Antiquing can be a passion, a hobby, a job, a lifestyle, or a fling you love to flirt with. The adventure of antiquing is as unique to the person themselves, which makes it such an exciting world to dive into. If you are someone that likes to meet people and hear stories like we are, antiquing is peaceful, relaxing, fun and sometimes thrilling if and when you find that perfect item or score an amazing deal.
After a few years of visiting flea markets, antique shops, salvage yards, garage sales and the like, we are hardly experts at antiquing but are slowly discovering the trade and wanted to share what we have learned with you!
It can often be difficult to know where to start. Much like anything else that might be new to you, the best advice is just to start somewhere. Select an event or store and just dive in. You can start big and head to one of the antique malls (in Minnesota, the best are in St Paul, Hopkins, or Stillwater)…which can be overwhelming, but you also can look around for hours and get a feel for pricing and variety. If that thought gives you an anxiety attack, then start with the small occasional pop up shops that are open only once a month or so and have more specialized items that are arranged beautifully. This can often be more of a relaxing (though sometimes more expensive) way to shop.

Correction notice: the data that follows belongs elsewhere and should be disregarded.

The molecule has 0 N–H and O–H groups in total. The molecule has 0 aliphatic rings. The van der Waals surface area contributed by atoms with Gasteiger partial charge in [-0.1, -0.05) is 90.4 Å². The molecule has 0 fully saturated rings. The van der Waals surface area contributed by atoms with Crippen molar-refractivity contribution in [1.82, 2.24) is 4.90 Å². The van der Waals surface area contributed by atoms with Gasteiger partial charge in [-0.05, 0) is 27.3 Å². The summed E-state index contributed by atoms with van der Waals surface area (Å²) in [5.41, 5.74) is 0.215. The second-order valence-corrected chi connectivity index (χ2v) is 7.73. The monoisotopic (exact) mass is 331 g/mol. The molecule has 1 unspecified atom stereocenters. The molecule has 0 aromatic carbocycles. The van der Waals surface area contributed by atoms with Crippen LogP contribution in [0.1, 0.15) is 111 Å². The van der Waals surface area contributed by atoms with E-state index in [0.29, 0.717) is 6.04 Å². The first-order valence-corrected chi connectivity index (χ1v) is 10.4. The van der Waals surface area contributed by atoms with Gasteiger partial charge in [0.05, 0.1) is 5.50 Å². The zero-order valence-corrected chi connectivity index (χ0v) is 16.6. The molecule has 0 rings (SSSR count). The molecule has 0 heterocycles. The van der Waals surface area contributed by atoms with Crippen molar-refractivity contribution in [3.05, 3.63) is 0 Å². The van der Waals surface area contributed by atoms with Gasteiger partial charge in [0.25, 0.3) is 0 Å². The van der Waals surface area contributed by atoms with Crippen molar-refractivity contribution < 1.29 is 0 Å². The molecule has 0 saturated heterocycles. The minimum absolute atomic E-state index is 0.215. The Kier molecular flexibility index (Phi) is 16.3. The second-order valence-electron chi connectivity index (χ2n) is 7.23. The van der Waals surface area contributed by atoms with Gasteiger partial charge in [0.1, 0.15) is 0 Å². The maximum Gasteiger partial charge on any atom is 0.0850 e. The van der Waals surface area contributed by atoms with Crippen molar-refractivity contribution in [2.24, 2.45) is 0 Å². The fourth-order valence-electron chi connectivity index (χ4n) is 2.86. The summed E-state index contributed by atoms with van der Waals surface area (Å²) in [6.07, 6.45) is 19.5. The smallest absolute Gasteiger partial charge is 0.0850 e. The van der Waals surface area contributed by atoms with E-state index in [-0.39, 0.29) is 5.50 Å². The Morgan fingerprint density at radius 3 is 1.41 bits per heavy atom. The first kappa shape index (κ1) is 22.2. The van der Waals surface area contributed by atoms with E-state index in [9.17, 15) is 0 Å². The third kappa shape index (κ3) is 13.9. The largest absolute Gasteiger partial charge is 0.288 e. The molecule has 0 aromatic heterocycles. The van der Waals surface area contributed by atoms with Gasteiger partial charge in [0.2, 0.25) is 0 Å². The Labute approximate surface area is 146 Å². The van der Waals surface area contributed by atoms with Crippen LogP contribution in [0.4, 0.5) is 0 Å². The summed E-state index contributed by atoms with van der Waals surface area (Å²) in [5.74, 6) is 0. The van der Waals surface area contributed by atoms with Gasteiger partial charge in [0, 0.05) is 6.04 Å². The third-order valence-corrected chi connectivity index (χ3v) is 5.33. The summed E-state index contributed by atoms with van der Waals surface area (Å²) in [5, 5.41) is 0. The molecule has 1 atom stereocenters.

A great question to ask yourself before you get started is, “Am I looking for something specific or just browsing?” The answer will help keep you on track and you won’t over spend on your budget!
If you have decided that you are looking for a certain specific antique, make sure to research it online, check out pricing, history, markings to look for…that way, when you find something at a good price you can feel confident about purchasing it right there or bargaining the price to where you know it is worth.
A word of caution if we may (some that comes from experience), it can get very easy to just start buying little things and starting a collection that ends up just taking up space and becoming a money pit. Those tiny treasures can be cheaper and adorable and it is easy to find yourself wanting to go home with something. Set some ground rules for yourself of only purchasing antiques that you’ll actually use in your home, or once your purchases fill a cabinet, you have to start purging. There is no point buying a ton of stuff just to have it and watch it collect dust in your garage. Be prudent with your purchases and wait for the perfect items to come along, because they will, and at the most unlikely places.
Knowing where to look is the secret of finding great pieces. We know, we know, you want the answer to…”but how do you know where to look?” Pieces worth hundreds have been sold at Goodwill and garage sales for pennies. Auctions will sell pieces in bulk, and if you know what to look for, you can get a great deal. Most antique dealers know exactly what the market can handle and the internet has made even the small town stores have big city prices, so the trick is to find the items before the dealers do. Garage and estate sales are crawling with people on Thursday mornings for a reason, that is when you get the best stuff. Always check the paper or online for estate sales, garage sales, and even for specific pieces on Craigslist.